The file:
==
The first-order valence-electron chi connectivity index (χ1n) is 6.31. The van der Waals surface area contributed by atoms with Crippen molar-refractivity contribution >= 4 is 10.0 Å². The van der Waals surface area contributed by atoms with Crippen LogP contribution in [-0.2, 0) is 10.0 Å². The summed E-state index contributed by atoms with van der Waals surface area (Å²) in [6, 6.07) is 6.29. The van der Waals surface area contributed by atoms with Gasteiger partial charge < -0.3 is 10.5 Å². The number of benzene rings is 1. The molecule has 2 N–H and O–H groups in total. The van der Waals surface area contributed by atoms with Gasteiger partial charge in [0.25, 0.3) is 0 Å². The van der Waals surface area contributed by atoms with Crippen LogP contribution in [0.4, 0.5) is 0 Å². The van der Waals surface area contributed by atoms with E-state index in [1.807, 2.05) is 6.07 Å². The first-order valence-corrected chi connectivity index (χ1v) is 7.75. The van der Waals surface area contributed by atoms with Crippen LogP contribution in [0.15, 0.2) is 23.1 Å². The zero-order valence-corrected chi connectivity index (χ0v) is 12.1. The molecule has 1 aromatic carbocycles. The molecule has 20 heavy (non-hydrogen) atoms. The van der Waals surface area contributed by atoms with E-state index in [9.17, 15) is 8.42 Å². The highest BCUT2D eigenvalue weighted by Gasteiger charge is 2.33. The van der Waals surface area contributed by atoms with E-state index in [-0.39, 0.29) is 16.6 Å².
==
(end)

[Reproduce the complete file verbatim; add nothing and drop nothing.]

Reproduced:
The first-order valence-electron chi connectivity index (χ1n) is 6.31. The van der Waals surface area contributed by atoms with Crippen molar-refractivity contribution >= 4 is 10.0 Å². The van der Waals surface area contributed by atoms with Crippen LogP contribution in [-0.2, 0) is 10.0 Å². The summed E-state index contributed by atoms with van der Waals surface area (Å²) in [6, 6.07) is 6.29. The van der Waals surface area contributed by atoms with Gasteiger partial charge < -0.3 is 10.5 Å². The number of benzene rings is 1. The molecule has 2 N–H and O–H groups in total. The van der Waals surface area contributed by atoms with Gasteiger partial charge in [0.25, 0.3) is 0 Å². The van der Waals surface area contributed by atoms with Crippen LogP contribution in [0.4, 0.5) is 0 Å². The van der Waals surface area contributed by atoms with E-state index in [1.807, 2.05) is 6.07 Å². The first-order valence-corrected chi connectivity index (χ1v) is 7.75. The van der Waals surface area contributed by atoms with Crippen LogP contribution in [0.15, 0.2) is 23.1 Å². The zero-order valence-corrected chi connectivity index (χ0v) is 12.1. The molecule has 1 aromatic carbocycles. The molecule has 20 heavy (non-hydrogen) atoms. The van der Waals surface area contributed by atoms with E-state index in [9.17, 15) is 8.42 Å². The highest BCUT2D eigenvalue weighted by Gasteiger charge is 2.33. The van der Waals surface area contributed by atoms with E-state index in [-0.39, 0.29) is 16.6 Å².